On my workstation at home I have a dual boot with Red Hat Enterprise Linux 7.3 Workstation and Windows 10.  My system boots with UEFI which makes setting up dual boots such as this fairly easy.  I did want to make some changes to the default grub2 menu when my computer boots however.  First while I enjoy working with RHEL, my wife does not, so having the system boot into RHEL by default was causing some unneeded friction.  I also wanted to increase the default timeout, and remove RHGB quite from the boot menu as I like to see what is going on during the boot process.  So I set out to make the needed changes.  You’ll need to be root to perform all the following tasks.  First off, you don’t just edit the grub.cfg file directly, as this file is automatically generated, and if you issue the command cat /boot/efi/EFI/redhat/grub.cfg | less it will tell you as much at the start of the file:

# It is automatically generated by grub2-mkconfig using templates
# from /etc/grub.d and settings from /etc/default/grub

Okay, easy enough.  So we use vim to edit /etc/default/grub

GRUB_DISTRIBUTOR=”$(sed ‘s, release .*$,,g’ /etc/system-release)”
GRUB_DEFAULT=”Windows Boot Manager (on /dev/sdc2)”
GRUB_CMDLINE_LINUX=”crashkernel=auto rd.lvm.lv=rhel/root rd.lvm.lv=rhel/swap”

The above file is after I had made all my changes.  I changed GRUB_TIMEOUT to equal 15, changed the GRUB_DEFAULT to read “Windows Boot Manager (on /dev/sdc2), and removed RHGB quite from after rd.lvm.lv=rhel/swap on the GRUB_CMDLINE_LINUX line.  For the exact wording of the default just look at the grub boot menu when your system is booting up and it write down which OS or option you wish.  By default it reads GRUB_DEFAULT=saved, and this would always give me the first option as my default.  I wanted the last option to always be my default, so I changed it to read my Windows Boot Manager instead.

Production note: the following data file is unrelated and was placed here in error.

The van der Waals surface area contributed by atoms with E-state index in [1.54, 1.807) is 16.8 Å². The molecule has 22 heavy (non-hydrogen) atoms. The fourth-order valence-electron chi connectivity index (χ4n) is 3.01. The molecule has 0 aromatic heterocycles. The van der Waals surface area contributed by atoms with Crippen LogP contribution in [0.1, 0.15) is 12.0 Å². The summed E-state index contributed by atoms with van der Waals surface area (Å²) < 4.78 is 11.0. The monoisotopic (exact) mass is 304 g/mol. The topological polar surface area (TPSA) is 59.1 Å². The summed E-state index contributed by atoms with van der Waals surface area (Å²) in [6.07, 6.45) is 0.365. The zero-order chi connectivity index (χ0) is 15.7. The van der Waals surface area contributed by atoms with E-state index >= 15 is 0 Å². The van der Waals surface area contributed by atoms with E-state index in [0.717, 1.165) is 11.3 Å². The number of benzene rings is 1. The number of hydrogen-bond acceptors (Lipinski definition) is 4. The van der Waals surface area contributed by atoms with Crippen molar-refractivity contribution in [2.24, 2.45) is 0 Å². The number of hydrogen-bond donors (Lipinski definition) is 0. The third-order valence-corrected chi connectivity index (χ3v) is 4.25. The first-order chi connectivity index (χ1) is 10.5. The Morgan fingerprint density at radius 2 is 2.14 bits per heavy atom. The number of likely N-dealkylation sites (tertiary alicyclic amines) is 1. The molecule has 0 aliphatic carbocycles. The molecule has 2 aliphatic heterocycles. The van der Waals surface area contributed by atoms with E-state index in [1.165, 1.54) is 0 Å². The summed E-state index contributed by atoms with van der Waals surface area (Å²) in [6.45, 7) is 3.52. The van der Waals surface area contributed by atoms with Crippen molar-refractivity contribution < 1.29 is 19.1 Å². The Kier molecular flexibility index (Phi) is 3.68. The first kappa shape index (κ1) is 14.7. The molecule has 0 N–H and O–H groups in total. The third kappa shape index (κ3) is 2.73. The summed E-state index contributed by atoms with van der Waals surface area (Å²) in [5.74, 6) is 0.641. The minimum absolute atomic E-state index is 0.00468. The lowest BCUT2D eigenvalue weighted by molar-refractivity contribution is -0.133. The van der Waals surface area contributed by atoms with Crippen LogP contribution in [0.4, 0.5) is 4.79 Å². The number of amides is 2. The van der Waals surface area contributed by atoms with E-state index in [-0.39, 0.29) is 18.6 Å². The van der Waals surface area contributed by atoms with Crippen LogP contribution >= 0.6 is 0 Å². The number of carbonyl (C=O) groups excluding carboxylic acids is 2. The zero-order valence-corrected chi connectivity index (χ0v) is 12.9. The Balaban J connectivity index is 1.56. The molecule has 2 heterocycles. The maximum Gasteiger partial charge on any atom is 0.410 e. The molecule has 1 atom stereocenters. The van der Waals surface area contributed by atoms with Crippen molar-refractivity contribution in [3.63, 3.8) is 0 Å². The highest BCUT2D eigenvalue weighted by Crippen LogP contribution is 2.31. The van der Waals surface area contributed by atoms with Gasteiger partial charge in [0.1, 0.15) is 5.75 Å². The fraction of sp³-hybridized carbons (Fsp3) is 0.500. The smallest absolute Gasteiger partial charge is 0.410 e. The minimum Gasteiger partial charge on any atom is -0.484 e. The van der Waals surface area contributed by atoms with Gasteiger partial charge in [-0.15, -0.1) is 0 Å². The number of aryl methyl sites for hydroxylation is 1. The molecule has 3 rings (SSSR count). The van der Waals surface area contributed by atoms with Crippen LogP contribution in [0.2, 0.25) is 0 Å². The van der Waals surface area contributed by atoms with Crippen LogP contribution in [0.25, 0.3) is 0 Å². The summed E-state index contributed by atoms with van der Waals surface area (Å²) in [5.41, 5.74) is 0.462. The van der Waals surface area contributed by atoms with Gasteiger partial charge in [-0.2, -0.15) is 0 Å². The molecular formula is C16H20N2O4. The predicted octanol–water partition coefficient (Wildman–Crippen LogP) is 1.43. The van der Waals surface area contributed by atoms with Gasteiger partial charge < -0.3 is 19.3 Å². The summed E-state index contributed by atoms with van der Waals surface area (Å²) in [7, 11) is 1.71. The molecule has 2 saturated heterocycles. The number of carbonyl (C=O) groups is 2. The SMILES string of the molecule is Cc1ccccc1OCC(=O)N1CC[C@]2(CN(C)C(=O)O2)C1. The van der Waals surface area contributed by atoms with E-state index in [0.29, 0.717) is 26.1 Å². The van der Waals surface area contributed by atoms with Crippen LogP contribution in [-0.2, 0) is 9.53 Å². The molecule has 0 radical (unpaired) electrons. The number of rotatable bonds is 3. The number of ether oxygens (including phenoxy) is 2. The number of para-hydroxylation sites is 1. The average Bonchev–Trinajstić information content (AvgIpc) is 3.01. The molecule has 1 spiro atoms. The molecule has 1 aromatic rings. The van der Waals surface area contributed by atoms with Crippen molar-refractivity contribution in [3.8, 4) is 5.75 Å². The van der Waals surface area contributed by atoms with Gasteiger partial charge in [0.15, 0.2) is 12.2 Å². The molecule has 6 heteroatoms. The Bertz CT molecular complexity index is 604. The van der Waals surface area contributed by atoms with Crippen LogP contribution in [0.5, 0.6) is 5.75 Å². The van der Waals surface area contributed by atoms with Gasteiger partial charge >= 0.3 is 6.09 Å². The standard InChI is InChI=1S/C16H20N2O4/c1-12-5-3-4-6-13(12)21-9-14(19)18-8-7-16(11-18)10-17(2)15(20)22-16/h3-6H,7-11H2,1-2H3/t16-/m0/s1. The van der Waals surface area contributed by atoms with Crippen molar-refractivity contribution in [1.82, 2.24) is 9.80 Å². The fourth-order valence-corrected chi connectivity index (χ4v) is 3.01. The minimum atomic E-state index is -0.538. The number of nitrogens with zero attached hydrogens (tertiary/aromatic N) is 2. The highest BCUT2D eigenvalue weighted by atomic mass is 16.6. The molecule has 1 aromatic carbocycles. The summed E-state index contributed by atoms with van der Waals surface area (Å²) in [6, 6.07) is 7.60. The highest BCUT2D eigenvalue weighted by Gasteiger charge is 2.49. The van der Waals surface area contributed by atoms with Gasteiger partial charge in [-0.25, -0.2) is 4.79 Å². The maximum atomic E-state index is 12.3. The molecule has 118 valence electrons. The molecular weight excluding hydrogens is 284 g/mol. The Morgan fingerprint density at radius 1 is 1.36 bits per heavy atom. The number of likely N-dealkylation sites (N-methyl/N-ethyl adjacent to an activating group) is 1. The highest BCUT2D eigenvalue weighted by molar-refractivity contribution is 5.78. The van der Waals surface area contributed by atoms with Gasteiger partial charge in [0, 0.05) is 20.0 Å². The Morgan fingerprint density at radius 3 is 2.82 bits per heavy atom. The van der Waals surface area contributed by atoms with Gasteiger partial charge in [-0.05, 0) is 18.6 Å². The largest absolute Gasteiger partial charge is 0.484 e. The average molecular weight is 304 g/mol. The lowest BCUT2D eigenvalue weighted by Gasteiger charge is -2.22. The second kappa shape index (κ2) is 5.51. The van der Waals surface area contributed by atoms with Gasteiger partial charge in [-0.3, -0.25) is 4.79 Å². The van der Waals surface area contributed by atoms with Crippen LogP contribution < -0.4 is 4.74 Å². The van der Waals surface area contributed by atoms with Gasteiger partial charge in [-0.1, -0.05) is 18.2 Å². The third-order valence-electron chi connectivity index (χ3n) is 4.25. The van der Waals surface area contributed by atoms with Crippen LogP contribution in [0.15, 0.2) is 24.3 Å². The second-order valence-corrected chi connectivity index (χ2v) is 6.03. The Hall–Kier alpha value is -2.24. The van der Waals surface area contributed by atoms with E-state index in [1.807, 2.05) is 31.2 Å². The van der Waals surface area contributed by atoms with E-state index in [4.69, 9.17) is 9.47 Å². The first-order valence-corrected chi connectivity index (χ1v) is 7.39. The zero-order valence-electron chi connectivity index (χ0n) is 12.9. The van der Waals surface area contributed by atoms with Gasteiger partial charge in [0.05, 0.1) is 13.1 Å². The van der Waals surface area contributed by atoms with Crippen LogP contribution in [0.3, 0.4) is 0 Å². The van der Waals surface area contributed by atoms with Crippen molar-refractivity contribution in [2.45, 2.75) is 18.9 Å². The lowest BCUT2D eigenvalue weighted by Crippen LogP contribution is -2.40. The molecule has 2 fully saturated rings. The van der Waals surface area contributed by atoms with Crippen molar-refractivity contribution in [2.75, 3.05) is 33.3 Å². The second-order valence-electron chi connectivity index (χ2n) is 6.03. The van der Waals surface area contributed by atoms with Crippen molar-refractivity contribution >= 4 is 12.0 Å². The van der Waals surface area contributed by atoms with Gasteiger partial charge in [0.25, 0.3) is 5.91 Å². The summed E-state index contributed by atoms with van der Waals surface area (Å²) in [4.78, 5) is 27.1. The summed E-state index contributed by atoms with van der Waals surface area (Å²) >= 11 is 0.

Now while editing this file be VERY CAREFUL not to make any typos as it can cause your system to not boot properly.  I (which I’m still not sure how it happened) accidently ended up changing rd.lvm.lv-rhel/root to dd.lvm.lv-rhel/root.  Like I said, I’m not sure how it happened and I didn’t notice it and after I wrote the file and rebooted my system would no longer boot.  Instead I was greeted with hundreds of dracut-initqueue[345]: Warning: dracut-initqueue timeout – starting timeout scripts.  I was very confused at first why it would do this.  I tried a few other things like trying to boot to an older kernel, none of them worked.  I tried breaking into the boot and adding systemd.unit=rescue.target to the boot parameters, however seeing the issue was the root volume wasn’t being mounted none of these options would have ever worked.  I knew it had to be something I had just done, as the system worked just seconds ago, but for the life of me I couldn’t see why removing RHGB quite would have any negative effect.  It wasn’t until I was staring at the boot parameters I noticed the dd instead of the rd.  I was then able to edit the grub file again, and write my changes to grub.cfg.

So our final step in this process is how do you get your changes you made in /etc/default/grub to /boot/efi/EFI/redhat/grub.cfg.

[root@rhelws redhat]# grub2-mkconfig -o /boot/efi/EFI/redhat/grub.cfg

Running the grub2-mkconfig file with -o (for output) and telling it where to create the file, which for a UEFI system would be something like /boot/efi/EFI/redhat/grub.cfg.  If you don’t see yours there one way I found to find it is to look in the /boot/grub2 folder and do a ll command:

[root@rhelws grub2]# ll
total 8
-rw-r–r–. 1 root root 4710 Apr 11 13:09 grub.conf
lrwxrwxrwx. 1 root root   28 Apr 11 15:11 grubenv -> /boot/efi/EFI/redhat/grubenv
drwxr-xr-x. 3 root root   19 May  9  2012 themes
[root@rhelws grub2]#

Notice the hard link with the file grubenv which is pointing to /boot/efi/EFI/redhat/grubenv.  This would be a good bet of where your grub.cfg file should go.  Once you are done you can do a cat grub.cfg | less to view the newly created file and verify all is right before issuing the reboot.  When you are happy, just issue the systemctl reboot command and you’ll see the results of your changes upon bootup.

I hope you have found this short tutorial (and tale of caution) informative and helpful.  If you have any questions, feel free to ask, and be sure and visit again soon for my posts on RHEL 7.x


Ivan Windon

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